The state’s House of Representatives now must consider the bill.

According to the Community Press, Kentucky is one of 13 states that does not have a recycling grant program.


According to information released by the Virginia Department of Environmental Quality (DEQ), more than half of the cities and counties in the state failed to meet the mandatory recycling rate of 25 percent during 2004, the Virginia Pilot (Norfolk, Va.) reports.

According to the report, rural areas lag farthest behind, while Richmond achieved the highest recycling rate at 44.6 percent. Northhampton County came in with the state’s lowest recycling rate at 1.6 percent.

A bill has been proposed that would lower the mandatory rate to 15 percent and change the 25 percent rate to a voluntary "target rate," according to the paper. But some recycling advocates have opposed the bill, describing it as regressive.

Another proposed bill would allow less populated counties and those with high unemployment rates to maintain a 15 percent recycling minimum, while other communities would have to reach the 25 percent rate.


The Aluminum Can Council and Burlington County, N.J., officials hope to increase curbside recycling participation among county residents as the Aluminum Can Council’s (ACC) Curbside Value Partnership (CVP) begins working with the county on a campaign to educate residents on the benefits of curbside recycling.

The ACC says it selected Burlington County for the partnership because its recycling program is already ranked among the best in the state. Additionally, the Burlington County also has the ability to collect data to measure the program’s success, which the ACC describes as critical to ensuring a successful partnership.

"We have three central goals for this partnership," says Steve Thompson, director of Recycling Initiatives for the ACC. "We want to increase participation in curbside recycling throughout the county, we want to see more bins on the street and we want to see residents more diligently recycling the valuable portion of what goes in that bin, including aluminum cans and newspaper."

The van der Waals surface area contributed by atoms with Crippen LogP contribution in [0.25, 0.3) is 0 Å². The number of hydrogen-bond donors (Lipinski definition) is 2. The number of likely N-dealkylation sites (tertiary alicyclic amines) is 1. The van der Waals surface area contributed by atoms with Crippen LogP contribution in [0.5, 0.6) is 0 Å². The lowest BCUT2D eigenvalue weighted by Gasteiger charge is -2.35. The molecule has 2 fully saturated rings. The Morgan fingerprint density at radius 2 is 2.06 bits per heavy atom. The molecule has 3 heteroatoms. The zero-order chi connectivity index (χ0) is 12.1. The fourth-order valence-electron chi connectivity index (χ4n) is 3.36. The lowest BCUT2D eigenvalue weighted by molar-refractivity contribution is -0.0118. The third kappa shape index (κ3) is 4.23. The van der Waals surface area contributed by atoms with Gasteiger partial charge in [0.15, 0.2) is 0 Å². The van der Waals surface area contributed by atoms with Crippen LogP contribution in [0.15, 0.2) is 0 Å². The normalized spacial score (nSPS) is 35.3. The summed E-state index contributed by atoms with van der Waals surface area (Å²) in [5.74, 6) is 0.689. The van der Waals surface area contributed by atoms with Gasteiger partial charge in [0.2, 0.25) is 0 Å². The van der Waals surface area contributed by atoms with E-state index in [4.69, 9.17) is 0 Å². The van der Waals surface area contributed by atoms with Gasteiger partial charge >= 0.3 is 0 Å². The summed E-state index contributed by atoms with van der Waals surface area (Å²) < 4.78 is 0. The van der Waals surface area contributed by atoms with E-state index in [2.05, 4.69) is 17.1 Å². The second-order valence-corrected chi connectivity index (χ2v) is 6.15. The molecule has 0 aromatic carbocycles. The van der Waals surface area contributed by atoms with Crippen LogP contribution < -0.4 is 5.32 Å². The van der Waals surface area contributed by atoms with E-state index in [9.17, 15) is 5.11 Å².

Burlington County Recycling Coordinator Ann Moore says, "We already have a strong curbside recycling program in Burlington County. However, research shows there are still a large number of households that are not recycling for many reasons such as not having access to recycling buckets."

Moore adds that the partnership with the ACC will identify the barriers that currently hinder participation in Burlington County’s curbside recycling program and will provide access to resources that could help to increase participation rates.

The partnership will involve countywide communications to residents with an added focus on five communities where bin usage and promotion will be heightened. Additionally, the ACC will co-fund the purchase of new recycling containers and will provide public relations, marketing and logistics resources to the county to help disseminate recycling messages and to measure their effectiveness.

The CVP also has announced a strategic partnership with the Association of New Jersey Recyclers (ANJR). Following the successful implementation of the Burlington County campaign, the ACC and ANJR will work together to roll-out a statewide recycling education program.

The Curbside Value Partnership was created by the Aluminum Can Council to increase residential participation in local curbside recycling programs and make curbside programs more profitable and sustainable.

Current CVP partner communities include Kansas City, Mo.; Brevard County, Florida; Indian River, Fla.; Denver; Orlando; and Dallas. More information on the program is available online at